Silversea Cruises is continuing to deal with the fallout from the impact that COVID-19 has had on the travel industry, as the luxury line continues to repatriate its crew and deal with altered sailing schedules.
However, the line is looking ahead to a brighter future with demand returning in 2021 and new ships, despite delays, making their debut. That brighter future includes a high level of support for travel advisors, who will continue to be vital for the luxury line’s success, Mark Conroy, Silversea’s managing director for the Americas, said on a conference call Tuesday.
Conroy said that when COVID-19 first started to spread and cause widespread disruptions, “people were starting to panic” about their own wellness, financial health, and the future of some cruise lines.
“They didn’t know what was going to happen to their own wealth…they were afraid that we wouldn’t be here,” he said. “Our customers hate uncertainty.”
Initially, a lot started to cancel with some sailings far into the future. But, more recently, that trend has stopped and the wave of cancellations has “calmed down a little bit.”
Now, Silversea is seeing a return to bookings as consumers start to look toward the future and spend this period dreaming about future travel.
“They all really want to travel and they are dreaming about traveling. It is hard work for the agents, but the consumer gets great pleasure over the planning part of the trips,” Conroy said.
To support advisor partners who are helping clients through the dreaming phase, Silversea decided to pay commission on both the cancelled sailings paid in full and on all new bookings made with the future cruise credits.
“It’s a big investment on our part,” Conroy said. “We are paying commission on revenue we don’t get to keep. When this is all over, [we’re hoping to] have the great support of the travel advisors and our travel agency owners.”
Next year looks good for Silversea, the team said. Most of its guests are rebooking similar itineraries to the ones that they have canceled and a higher percentage of returning guests are in the Baby Boomer and Silent Generation category.
The line is also seeing a high demand from its European guests to do British Islands sailings out of England, as well as bucket-list cruises including its expedition sailings.
And while it is discouraging to have months of sailings that were fully booked cancelled, the team noted that 2019 was the best year in the company's history and the demand for travel will come back once health measures are sorted.
“I talk to consumers all the time,” Conroy said. “The one thing I hear consistently from them is that they’re dying to get on a plane again and dying to get on a Silversea Cruise again.”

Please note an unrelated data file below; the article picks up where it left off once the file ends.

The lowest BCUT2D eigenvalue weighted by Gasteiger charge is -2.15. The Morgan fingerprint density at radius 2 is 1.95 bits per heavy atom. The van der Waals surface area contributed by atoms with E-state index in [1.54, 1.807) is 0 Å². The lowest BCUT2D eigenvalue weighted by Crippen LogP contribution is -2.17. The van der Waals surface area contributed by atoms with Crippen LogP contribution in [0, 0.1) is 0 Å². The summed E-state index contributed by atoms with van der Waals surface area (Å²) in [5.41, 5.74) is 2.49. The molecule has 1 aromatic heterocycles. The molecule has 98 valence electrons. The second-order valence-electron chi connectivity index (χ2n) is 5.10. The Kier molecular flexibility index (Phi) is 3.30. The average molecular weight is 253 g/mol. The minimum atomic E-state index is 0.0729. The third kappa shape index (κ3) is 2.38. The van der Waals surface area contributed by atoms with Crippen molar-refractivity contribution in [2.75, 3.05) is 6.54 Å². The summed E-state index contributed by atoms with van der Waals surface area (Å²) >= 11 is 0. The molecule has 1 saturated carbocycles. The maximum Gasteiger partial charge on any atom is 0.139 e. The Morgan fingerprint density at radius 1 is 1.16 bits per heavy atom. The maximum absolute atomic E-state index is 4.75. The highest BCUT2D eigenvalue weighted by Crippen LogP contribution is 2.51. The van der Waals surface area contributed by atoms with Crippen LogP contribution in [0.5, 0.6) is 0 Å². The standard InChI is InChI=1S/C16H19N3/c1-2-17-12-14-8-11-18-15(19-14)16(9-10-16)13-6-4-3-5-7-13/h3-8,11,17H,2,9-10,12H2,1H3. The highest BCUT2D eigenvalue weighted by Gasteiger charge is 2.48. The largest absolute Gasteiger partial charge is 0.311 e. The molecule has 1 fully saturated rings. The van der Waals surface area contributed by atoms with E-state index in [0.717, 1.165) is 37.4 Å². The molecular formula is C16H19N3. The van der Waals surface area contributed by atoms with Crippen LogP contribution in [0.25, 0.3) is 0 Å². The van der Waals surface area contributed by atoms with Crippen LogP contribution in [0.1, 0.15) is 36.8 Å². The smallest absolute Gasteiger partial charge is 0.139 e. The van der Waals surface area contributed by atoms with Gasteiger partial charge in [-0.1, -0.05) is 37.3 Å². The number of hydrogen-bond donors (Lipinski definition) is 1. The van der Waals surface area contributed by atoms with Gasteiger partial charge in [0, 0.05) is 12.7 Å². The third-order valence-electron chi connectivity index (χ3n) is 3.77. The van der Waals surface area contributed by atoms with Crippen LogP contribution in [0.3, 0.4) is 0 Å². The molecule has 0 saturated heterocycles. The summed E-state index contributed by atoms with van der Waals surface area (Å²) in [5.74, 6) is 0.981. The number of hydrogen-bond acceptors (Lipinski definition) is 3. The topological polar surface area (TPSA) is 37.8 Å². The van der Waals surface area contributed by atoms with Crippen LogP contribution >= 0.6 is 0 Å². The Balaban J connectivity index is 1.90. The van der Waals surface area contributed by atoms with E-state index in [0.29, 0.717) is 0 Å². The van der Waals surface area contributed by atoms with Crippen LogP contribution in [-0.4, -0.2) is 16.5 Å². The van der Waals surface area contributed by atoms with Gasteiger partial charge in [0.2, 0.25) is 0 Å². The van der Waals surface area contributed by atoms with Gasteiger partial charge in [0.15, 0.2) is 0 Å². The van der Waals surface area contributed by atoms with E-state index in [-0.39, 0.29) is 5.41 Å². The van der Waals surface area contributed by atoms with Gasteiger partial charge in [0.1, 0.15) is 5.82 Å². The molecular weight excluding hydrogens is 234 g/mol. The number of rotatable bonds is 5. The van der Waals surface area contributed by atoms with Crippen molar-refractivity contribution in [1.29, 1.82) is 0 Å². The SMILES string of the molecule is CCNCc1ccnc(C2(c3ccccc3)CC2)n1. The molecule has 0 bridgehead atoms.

New build schedule
All of Silversea’s upcoming new builds are still on the way, though the COVID-19 impact and some other extenuating circumstances have altered the schedule.
Silver Moon, the sister ship to Silver Muse, was scheduled to be delivered to Silversea at the end of August, but because of closures at the Fincantieri shipyard in Ancona, Italy, Silversea does not have an exact delivery date. Because of that, all voyages until Oct. 2 have been cancelled.
Silver Origin, which was being built at a small shipyard in Holland, was slated to debut this summer as Silversea’s first destination-specific ship (sailing the Galapagos). Originally, low water on the Waal River delayed the ship’s float out from November 2019 to December 2019 and then, cruelly, heavy rain in Western Europe and snow melt on the mountains brought high water levels that made the river again inaccessible for the ship.
Silversea had to wait until March 26 to sail the ship to Rotterdam. Once there, COVID-19 put another obstacle in the way and, in order to deal with travel bans, Silversea undertook a historic project: the first remotely operated sea trials.
The trials ran smoothly and the final touches are being applied to Silver Origin, which is currently docked in Pernis in the Netherlands. The ship will eventually make its way to the Caribbean, then through the Panama Canal, before heading for Ecuador. As of right now, all voyages until Aug. 22 have been cancelled.
Silversea didn’t announce any new, specific changes to its onboard protocols on Tuesday, but executives did say that they are working with the larger team at Royal Caribbean and with the rest of the industry to determine procedures going forward.
The size of the ships in the Silversea fleet does give it an advantage as “we have a much greater guest to space ratio and guest to crew ratio” that will help facilitate social distancing, Silversea’s SVP of Hotel Operations and Onboard Revenue Damien O’Connor said.
“Things will be different, there will be a new normal,” including some modifications to things like the line outside of guest relations and to the buffets (O’Connor said Silversea is planning on serving sit-down meals in that space), but all changes will be made with “luxury in mind.”
Ultimately, Silversea will continue to make changes to encourage guests to feel comfortable about health and safety.
“The virus does not begin on the ships. Guests unintentionally bring it onboard and then it spreads. The idea is to make sure people are healthy when they get on the ships and healthy when they get off the ships,” Conroy said.